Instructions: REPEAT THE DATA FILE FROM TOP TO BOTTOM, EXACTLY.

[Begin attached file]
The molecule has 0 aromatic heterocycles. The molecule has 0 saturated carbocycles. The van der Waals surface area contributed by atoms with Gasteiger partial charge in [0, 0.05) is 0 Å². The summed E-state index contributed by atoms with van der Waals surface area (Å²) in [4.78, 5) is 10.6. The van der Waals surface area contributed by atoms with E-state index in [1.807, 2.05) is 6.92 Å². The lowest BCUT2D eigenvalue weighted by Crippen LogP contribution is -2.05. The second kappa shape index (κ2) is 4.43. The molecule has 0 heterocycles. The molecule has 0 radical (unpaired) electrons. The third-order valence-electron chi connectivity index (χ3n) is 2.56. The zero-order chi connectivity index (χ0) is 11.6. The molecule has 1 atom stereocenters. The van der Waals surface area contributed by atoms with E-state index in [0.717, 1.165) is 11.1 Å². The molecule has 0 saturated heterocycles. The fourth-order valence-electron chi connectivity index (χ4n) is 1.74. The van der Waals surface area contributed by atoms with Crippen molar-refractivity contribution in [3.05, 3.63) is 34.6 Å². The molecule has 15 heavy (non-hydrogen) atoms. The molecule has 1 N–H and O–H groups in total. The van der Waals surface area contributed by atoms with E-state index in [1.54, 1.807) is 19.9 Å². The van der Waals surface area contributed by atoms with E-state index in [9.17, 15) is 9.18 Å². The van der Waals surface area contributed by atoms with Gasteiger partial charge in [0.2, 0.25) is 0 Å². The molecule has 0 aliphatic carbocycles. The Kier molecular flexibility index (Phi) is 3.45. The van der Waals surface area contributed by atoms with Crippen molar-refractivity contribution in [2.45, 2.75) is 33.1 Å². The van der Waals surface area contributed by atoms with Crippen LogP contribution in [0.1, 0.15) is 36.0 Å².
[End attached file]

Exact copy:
The molecule has 0 aromatic heterocycles. The molecule has 0 saturated carbocycles. The van der Waals surface area contributed by atoms with Gasteiger partial charge in [0, 0.05) is 0 Å². The summed E-state index contributed by atoms with van der Waals surface area (Å²) in [4.78, 5) is 10.6. The van der Waals surface area contributed by atoms with E-state index in [1.807, 2.05) is 6.92 Å². The lowest BCUT2D eigenvalue weighted by Crippen LogP contribution is -2.05. The second kappa shape index (κ2) is 4.43. The molecule has 0 heterocycles. The molecule has 0 radical (unpaired) electrons. The third-order valence-electron chi connectivity index (χ3n) is 2.56. The zero-order chi connectivity index (χ0) is 11.6. The molecule has 1 atom stereocenters. The van der Waals surface area contributed by atoms with E-state index in [0.717, 1.165) is 11.1 Å². The molecule has 0 saturated heterocycles. The fourth-order valence-electron chi connectivity index (χ4n) is 1.74. The van der Waals surface area contributed by atoms with Crippen molar-refractivity contribution in [3.05, 3.63) is 34.6 Å². The molecule has 15 heavy (non-hydrogen) atoms. The molecule has 1 N–H and O–H groups in total. The van der Waals surface area contributed by atoms with E-state index in [1.54, 1.807) is 19.9 Å². The van der Waals surface area contributed by atoms with E-state index in [9.17, 15) is 9.18 Å². The van der Waals surface area contributed by atoms with Gasteiger partial charge in [0.2, 0.25) is 0 Å². The molecule has 0 aliphatic carbocycles. The Kier molecular flexibility index (Phi) is 3.45. The van der Waals surface area contributed by atoms with Crippen molar-refractivity contribution in [2.45, 2.75) is 33.1 Å². The van der Waals surface area contributed by atoms with Crippen LogP contribution in [0.1, 0.15) is 36.0 Å².